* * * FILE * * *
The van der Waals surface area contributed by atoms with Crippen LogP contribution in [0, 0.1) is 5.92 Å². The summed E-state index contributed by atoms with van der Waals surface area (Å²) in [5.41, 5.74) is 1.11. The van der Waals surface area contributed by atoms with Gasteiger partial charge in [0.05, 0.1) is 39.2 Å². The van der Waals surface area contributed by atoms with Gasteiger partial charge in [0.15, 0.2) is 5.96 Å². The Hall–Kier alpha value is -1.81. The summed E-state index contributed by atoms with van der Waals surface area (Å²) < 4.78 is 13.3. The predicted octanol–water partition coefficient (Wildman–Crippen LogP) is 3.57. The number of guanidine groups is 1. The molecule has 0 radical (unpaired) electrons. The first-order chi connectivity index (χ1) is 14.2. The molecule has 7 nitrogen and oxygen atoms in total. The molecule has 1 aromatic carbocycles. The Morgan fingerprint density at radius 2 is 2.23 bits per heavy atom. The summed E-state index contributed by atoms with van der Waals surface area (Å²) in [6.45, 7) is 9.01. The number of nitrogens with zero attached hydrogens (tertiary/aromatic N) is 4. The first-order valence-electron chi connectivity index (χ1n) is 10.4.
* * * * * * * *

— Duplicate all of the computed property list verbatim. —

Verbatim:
The van der Waals surface area contributed by atoms with Crippen LogP contribution in [0, 0.1) is 5.92 Å². The summed E-state index contributed by atoms with van der Waals surface area (Å²) in [5.41, 5.74) is 1.11. The van der Waals surface area contributed by atoms with Gasteiger partial charge in [0.05, 0.1) is 39.2 Å². The van der Waals surface area contributed by atoms with Gasteiger partial charge in [0.15, 0.2) is 5.96 Å². The Hall–Kier alpha value is -1.81. The summed E-state index contributed by atoms with van der Waals surface area (Å²) < 4.78 is 13.3. The predicted octanol–water partition coefficient (Wildman–Crippen LogP) is 3.57. The number of guanidine groups is 1. The molecule has 0 radical (unpaired) electrons. The first-order chi connectivity index (χ1) is 14.2. The molecule has 7 nitrogen and oxygen atoms in total. The molecule has 1 aromatic carbocycles. The Morgan fingerprint density at radius 2 is 2.23 bits per heavy atom. The summed E-state index contributed by atoms with van der Waals surface area (Å²) in [6.45, 7) is 9.01. The number of nitrogens with zero attached hydrogens (tertiary/aromatic N) is 4. The first-order valence-electron chi connectivity index (χ1n) is 10.4.